What we have to do as independent bookstores is to fight back. If other stores are taking pieces of our pie, we just need to reach across the table and take a bigger piece. We've sold an awful lot of Zapatista coffee over the years. We peddled Zen Alarm Clocks for awhile, their lovely chimes reminding customers it was time to buy. If you need a yoga mat, the Boulder Book Store has black ones, sticky ones, oversize ones and many more. We also have a magnificent chocolate selection. I've never seen a gourmet food store that can match our variety of $7 chocolate bars.

So where is the line? When is it too much? I really don't know. I know that when I go into my favorite seashell store, Whale's Tale, in Cape May, New Jersey, I can't tell you how relieved I am to look at some playing cards, jewelry and -- yes -- books. This seashell store actually has the best selection of childrens books on the Jersey shore. That's why it's a great store. Can a business survive by conch shells alone?

Now, there are a few limits to all this selling. I would scream from here to Colombia if the Starbucks down the street got a book signing with Albom rather than our store. That would seem like a real betrayal. We have a deeper relationship with the publisher, one that includes thousands of failed novels as well as all the successes over the years. I see that Starbucks will get eight signings around the country, it will be interesting to see if any of those are near significant independents. If Starbuck's host an author on Pearl Street, I guess we will just have to fly the world's greatest coffee growers up from South America and have one hell of a tasting.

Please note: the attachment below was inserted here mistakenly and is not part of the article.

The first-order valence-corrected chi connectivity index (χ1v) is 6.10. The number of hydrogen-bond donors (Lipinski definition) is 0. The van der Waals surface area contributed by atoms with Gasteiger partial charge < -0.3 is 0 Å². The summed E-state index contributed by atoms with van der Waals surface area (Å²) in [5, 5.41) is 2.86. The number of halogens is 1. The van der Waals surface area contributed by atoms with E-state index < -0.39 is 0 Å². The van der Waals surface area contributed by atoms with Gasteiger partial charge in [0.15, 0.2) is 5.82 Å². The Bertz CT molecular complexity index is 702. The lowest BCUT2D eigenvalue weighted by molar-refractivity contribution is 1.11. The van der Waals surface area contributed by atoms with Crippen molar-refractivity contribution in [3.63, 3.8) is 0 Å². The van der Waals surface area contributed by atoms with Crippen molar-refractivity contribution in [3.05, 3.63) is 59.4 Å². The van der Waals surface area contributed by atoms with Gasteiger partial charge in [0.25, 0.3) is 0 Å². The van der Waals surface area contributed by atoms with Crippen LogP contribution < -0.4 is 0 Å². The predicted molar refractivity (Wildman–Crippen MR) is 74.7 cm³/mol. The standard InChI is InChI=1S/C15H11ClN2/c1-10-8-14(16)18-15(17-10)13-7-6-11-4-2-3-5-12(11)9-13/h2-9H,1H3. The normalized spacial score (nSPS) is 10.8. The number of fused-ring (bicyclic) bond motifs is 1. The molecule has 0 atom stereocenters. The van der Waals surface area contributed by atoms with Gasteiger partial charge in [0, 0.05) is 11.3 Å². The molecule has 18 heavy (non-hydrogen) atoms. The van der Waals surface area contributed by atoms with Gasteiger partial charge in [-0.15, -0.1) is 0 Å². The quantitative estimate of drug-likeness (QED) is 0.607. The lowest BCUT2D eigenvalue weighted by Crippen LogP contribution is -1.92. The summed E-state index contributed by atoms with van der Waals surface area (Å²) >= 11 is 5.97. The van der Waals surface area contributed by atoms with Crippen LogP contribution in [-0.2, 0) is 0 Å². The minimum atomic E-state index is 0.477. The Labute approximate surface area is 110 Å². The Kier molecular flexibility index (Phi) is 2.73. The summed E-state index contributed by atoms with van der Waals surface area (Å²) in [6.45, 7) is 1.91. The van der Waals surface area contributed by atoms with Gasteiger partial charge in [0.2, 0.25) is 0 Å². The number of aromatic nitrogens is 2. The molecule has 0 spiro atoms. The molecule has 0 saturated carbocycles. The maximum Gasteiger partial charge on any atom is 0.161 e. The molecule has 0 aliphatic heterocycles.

Monday, August 14, 2006

Movie trailers come to the book business

I was glancing through my countless emails on Monday, wading through the endless barrage of sexual enhancers, investment tips and solicitations for books that the book store definitely does not need, when I came across an interesting missive from my St. Martin's rep. The note was short: just a simple connection to a youtube.com page. Usually, I do my best to avoid clicking through on book promotions, but this one got me. What could St. Martin's possibly be doing on a hot web page like youtube?

It turns out they were advertising Edwin Black's forthcoming book, Internal Combustion, with a three-minute movie trailer. It was a dynamite piece that featured some simple but great visuals (from historic photos dating back to the early 1900s to shots of soldiers in Iraq) that played out over a somewhat threatening percussion soundtrack. You can watch the trailer at http://www.youtube.com/watch?v=G9scQ6078TU. I know it doesn't compare to what Hollywood does everyday, but we are talking about the book business. Publishers usually start their visual publicity with a cardboard shelf talker and end with a poster.

I love the innovation in this piece. The depletion of oil is the story of our time. We are a society held hostage by our oil-consuming ways and one that might be driven to desperate measures to continue our lifestyles. Why not sell a book that examines this history like an exciting documentary? Why not take it off the page and bring it to all the people who love movies, surf the web for interesting videos and are addicted to their iPods? I will up the store's order from a half dozen to 25 copies based on this ad.

We are going to run it in the store's window on a flat screen television, surrounded by copies of the book and probably one of those ubiquitous publicity posters. It's a perfect fit for us. Boulder is on a true global warming kick right now. We had huge events with James Kunstler's The Long Emergency and Tim Flannery's The Weather Makers. If this book lives up to its billing, it will fill in the long, duplicitious back story that has led us to this moment. If it doesn't, well at least it was a great trailer.